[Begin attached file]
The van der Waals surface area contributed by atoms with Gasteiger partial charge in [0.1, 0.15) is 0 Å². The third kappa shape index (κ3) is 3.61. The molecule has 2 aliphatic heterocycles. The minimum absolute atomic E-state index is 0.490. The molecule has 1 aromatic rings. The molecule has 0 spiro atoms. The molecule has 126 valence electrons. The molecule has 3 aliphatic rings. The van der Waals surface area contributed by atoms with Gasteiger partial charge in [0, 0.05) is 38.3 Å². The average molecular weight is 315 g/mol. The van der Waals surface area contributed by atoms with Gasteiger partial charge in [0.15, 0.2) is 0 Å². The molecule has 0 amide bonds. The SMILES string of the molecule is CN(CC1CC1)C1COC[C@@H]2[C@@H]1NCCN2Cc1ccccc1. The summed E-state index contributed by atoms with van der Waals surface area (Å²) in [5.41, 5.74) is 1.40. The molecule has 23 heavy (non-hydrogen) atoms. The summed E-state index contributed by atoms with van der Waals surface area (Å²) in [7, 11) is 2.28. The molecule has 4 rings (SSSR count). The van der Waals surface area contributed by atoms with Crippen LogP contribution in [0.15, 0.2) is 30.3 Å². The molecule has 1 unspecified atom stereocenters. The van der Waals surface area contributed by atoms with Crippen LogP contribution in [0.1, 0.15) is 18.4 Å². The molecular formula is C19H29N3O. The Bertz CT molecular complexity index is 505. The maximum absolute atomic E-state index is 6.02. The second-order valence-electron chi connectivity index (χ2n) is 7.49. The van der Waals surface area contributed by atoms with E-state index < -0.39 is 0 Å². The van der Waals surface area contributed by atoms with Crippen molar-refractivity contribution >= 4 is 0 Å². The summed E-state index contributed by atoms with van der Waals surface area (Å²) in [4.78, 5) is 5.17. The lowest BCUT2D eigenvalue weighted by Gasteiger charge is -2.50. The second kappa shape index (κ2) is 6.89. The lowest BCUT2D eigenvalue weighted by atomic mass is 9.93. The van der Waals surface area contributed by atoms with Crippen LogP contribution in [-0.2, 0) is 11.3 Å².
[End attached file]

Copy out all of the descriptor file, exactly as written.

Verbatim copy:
The van der Waals surface area contributed by atoms with Gasteiger partial charge in [0.1, 0.15) is 0 Å². The third kappa shape index (κ3) is 3.61. The molecule has 2 aliphatic heterocycles. The minimum absolute atomic E-state index is 0.490. The molecule has 1 aromatic rings. The molecule has 0 spiro atoms. The molecule has 126 valence electrons. The molecule has 3 aliphatic rings. The van der Waals surface area contributed by atoms with Gasteiger partial charge in [0, 0.05) is 38.3 Å². The average molecular weight is 315 g/mol. The van der Waals surface area contributed by atoms with Gasteiger partial charge in [0.15, 0.2) is 0 Å². The molecule has 0 amide bonds. The SMILES string of the molecule is CN(CC1CC1)C1COC[C@@H]2[C@@H]1NCCN2Cc1ccccc1. The summed E-state index contributed by atoms with van der Waals surface area (Å²) in [5.41, 5.74) is 1.40. The molecule has 23 heavy (non-hydrogen) atoms. The summed E-state index contributed by atoms with van der Waals surface area (Å²) in [7, 11) is 2.28. The molecule has 4 rings (SSSR count). The van der Waals surface area contributed by atoms with Crippen LogP contribution in [0.15, 0.2) is 30.3 Å². The molecule has 1 unspecified atom stereocenters. The van der Waals surface area contributed by atoms with Crippen LogP contribution in [0.1, 0.15) is 18.4 Å². The molecular formula is C19H29N3O. The Bertz CT molecular complexity index is 505. The maximum absolute atomic E-state index is 6.02. The second-order valence-electron chi connectivity index (χ2n) is 7.49. The van der Waals surface area contributed by atoms with E-state index < -0.39 is 0 Å². The van der Waals surface area contributed by atoms with Crippen molar-refractivity contribution >= 4 is 0 Å². The summed E-state index contributed by atoms with van der Waals surface area (Å²) in [4.78, 5) is 5.17. The lowest BCUT2D eigenvalue weighted by Gasteiger charge is -2.50. The second kappa shape index (κ2) is 6.89. The lowest BCUT2D eigenvalue weighted by atomic mass is 9.93. The van der Waals surface area contributed by atoms with Crippen LogP contribution in [-0.2, 0) is 11.3 Å².